Nightmares can come in many different shapes or forms, such as being chased or repeating a traumatic event that occurred in one’s life. What do these nightmares mean and why do we have them?
What is a nightmare?
According to the website Everyday Health, nightmares are a type of dream that cause you to feel anxiety, fear or terror. A person will usually wake up during or after having a nightmare, and they will be able to clearly remember all or part of the nightmare. Nightmares tend to occur during the rapid eye movement, REM, cycle of sleep.
Science behind nightmares
Nightmares usually occur when REM sleep is the strongest, according to the website American Family Physician. Our sleep is divided into four stages: the first stage is sleep onset, the second stage is our light sleep and the third and fourth stage is where we are in deep sleep, which is also called REM sleep. REM sleep occurs every 90 minutes during the night, and is associated with; high brain activity, rapid eye movements, and inhibited voluntary motor activity. Typically, dreaming occurs in all stages, with 80 percent of people awake during REM sleep and sleep onset, while 40 percent of people are woken up from a deep sleep.
The amygdala, which is regulated by the front lobes of the brain, is the reason for nightmares. Neuroimaging studies of the brain, while dreaming, show the amygdala highly activated during REM, as stated by the website Medical Daily.
What causes nightmares?
There isn’t one reason as to why we have nightmares, as it can be interpreted in many different ways. According to the website WebMD, there are different ways in which we increase the chances of experiencing nightmares.
Sometimes, it can be as innocuous as having a late-night snack, which can increase metabolism and signal the brain to be more active. Other times, a number of medications are known to contribute to nightmare frequency as well. Drugs that act on chemicals in the brain, such as antidepressants and narcotics, are often associated with nightmares. Withdrawal from medications and substances, including alcohol and tranquilizers, may trigger nightmares.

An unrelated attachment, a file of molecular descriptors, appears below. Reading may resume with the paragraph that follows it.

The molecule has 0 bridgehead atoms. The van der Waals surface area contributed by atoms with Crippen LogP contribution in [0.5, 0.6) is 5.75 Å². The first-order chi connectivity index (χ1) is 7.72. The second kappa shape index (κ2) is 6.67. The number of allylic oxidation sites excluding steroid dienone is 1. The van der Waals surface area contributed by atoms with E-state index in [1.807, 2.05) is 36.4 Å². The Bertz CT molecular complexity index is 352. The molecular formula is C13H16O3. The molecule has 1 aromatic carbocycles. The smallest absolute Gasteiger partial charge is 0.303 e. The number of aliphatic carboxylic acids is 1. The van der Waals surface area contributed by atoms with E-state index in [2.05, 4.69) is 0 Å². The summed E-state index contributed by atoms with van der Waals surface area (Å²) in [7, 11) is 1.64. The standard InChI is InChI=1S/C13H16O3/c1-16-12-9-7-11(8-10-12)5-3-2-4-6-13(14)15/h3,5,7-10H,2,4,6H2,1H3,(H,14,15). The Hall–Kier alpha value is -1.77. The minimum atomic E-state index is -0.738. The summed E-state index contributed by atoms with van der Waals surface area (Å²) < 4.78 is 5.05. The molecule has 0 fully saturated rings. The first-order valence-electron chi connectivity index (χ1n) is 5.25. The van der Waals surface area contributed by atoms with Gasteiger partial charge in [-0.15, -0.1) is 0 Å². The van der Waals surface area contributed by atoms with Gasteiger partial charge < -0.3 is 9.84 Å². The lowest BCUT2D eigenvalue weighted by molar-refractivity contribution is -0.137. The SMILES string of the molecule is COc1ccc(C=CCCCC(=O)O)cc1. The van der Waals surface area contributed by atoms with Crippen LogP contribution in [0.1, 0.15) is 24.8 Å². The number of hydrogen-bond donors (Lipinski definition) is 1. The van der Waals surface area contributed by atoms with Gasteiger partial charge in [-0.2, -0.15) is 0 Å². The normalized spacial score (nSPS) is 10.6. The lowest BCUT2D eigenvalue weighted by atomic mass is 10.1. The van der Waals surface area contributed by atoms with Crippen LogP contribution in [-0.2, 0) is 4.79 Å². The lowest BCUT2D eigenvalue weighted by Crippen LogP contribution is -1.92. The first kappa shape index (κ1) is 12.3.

Psychological triggers can also be the cause of many nightmares. For example, anxiety and depression can cause nightmares. Post-traumatic stress disorder, PTSD, also commonly causes people to experience chronic, recurrent nightmares.
Finally, Nightmares in adults can be caused by certain sleep disorders, such as sleep apnea and restless legs syndrome.
Why do we have nightmares?
Most young children are susceptible to nightmares, and a number of adults also experience nightmares in their lifetime, according to the website Medical Daily. There are certain adults who are more prone to having nightmares than others.
Several studies have found that age, personality type, and trauma can influence the frequency of nightmares for dreamers. Medical Daily discusses a study done by the journal Sleep Medicine where blind people have four times more nightmares than those with vision. The study confirmed the nightmares were associated with emotions that the blind experience while awake, such as the potential of embarrassing social situations and interactions.
Nightmares can depend on past trauma and, even more commonly, personality type, according to Medical Daily. Sensitive people and those who avoid confrontation, are more prone to nightmares, simply because life and choices are more difficult for them.
Types of nightmares
There are a few, common nightmares people tend to share that can signify events that are going on in their lives. Of course, not everyone’s dream means the same thing. However, there are a few common themes in dreams that people share due to stress, anxiety or trauma.
Medical Daily states that death and murder is a very common nightmare. We often tend to dream someone is trying to murder us when we are feeling pressured to end or change something either about ourselves or our lives. Everyday Health discusses how a bad dream about falling, can mean that you feel powerless or out of control, or that you are afraid of failing at something.
A nightmare about drowning means you feel overwhelmed by your emotions. Dreaming about war or a fight could mean that you need to be more assertive in a real-life confrontation.
The most common type of nightmare is that of being chased. Adults commonly find themselves being chased by a stranger; children are more often chased by some type of animal, monster or other nightmare creature. Dream interpreters say that being chased in a nightmare represents feeling that you are being pressured or inhibited in some way.